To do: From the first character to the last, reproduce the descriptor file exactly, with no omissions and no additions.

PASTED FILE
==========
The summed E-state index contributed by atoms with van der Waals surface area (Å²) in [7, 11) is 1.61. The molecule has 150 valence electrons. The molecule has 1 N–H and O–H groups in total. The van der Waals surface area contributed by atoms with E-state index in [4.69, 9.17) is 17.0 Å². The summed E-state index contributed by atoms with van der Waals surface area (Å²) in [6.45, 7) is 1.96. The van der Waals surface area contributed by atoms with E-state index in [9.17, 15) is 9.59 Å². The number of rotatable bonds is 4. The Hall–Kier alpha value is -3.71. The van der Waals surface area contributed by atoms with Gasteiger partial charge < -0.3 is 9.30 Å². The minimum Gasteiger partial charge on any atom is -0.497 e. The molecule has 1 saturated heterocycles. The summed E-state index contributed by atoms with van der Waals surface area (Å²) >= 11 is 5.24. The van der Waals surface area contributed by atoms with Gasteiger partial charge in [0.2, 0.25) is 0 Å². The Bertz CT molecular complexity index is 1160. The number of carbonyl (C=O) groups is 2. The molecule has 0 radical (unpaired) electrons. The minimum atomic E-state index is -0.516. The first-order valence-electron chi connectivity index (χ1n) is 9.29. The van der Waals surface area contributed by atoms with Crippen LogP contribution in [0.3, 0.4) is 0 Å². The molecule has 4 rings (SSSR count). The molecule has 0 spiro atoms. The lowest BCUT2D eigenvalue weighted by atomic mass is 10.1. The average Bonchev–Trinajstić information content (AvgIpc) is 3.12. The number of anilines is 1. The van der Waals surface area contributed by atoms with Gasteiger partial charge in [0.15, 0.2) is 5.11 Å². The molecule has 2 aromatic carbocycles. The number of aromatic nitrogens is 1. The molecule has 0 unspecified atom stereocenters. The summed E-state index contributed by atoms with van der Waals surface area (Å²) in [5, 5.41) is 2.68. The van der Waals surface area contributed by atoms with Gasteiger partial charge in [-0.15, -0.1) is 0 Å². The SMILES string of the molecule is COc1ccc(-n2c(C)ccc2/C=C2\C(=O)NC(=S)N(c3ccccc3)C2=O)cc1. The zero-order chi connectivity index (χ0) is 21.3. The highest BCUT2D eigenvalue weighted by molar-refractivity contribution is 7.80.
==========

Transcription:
The summed E-state index contributed by atoms with van der Waals surface area (Å²) in [7, 11) is 1.61. The molecule has 150 valence electrons. The molecule has 1 N–H and O–H groups in total. The van der Waals surface area contributed by atoms with E-state index in [4.69, 9.17) is 17.0 Å². The summed E-state index contributed by atoms with van der Waals surface area (Å²) in [6.45, 7) is 1.96. The van der Waals surface area contributed by atoms with E-state index in [9.17, 15) is 9.59 Å². The number of rotatable bonds is 4. The Hall–Kier alpha value is -3.71. The van der Waals surface area contributed by atoms with Gasteiger partial charge < -0.3 is 9.30 Å². The minimum Gasteiger partial charge on any atom is -0.497 e. The molecule has 1 saturated heterocycles. The summed E-state index contributed by atoms with van der Waals surface area (Å²) >= 11 is 5.24. The van der Waals surface area contributed by atoms with Gasteiger partial charge in [0.2, 0.25) is 0 Å². The Bertz CT molecular complexity index is 1160. The number of carbonyl (C=O) groups is 2. The molecule has 0 radical (unpaired) electrons. The minimum atomic E-state index is -0.516. The first-order valence-electron chi connectivity index (χ1n) is 9.29. The van der Waals surface area contributed by atoms with Crippen LogP contribution in [0.3, 0.4) is 0 Å². The molecule has 4 rings (SSSR count). The molecule has 0 spiro atoms. The lowest BCUT2D eigenvalue weighted by atomic mass is 10.1. The average Bonchev–Trinajstić information content (AvgIpc) is 3.12. The number of anilines is 1. The van der Waals surface area contributed by atoms with Gasteiger partial charge in [0.15, 0.2) is 5.11 Å². The molecule has 2 aromatic carbocycles. The number of aromatic nitrogens is 1. The molecule has 0 unspecified atom stereocenters. The summed E-state index contributed by atoms with van der Waals surface area (Å²) in [5, 5.41) is 2.68. The van der Waals surface area contributed by atoms with Gasteiger partial charge in [-0.15, -0.1) is 0 Å². The SMILES string of the molecule is COc1ccc(-n2c(C)ccc2/C=C2\C(=O)NC(=S)N(c3ccccc3)C2=O)cc1. The zero-order chi connectivity index (χ0) is 21.3. The highest BCUT2D eigenvalue weighted by molar-refractivity contribution is 7.80.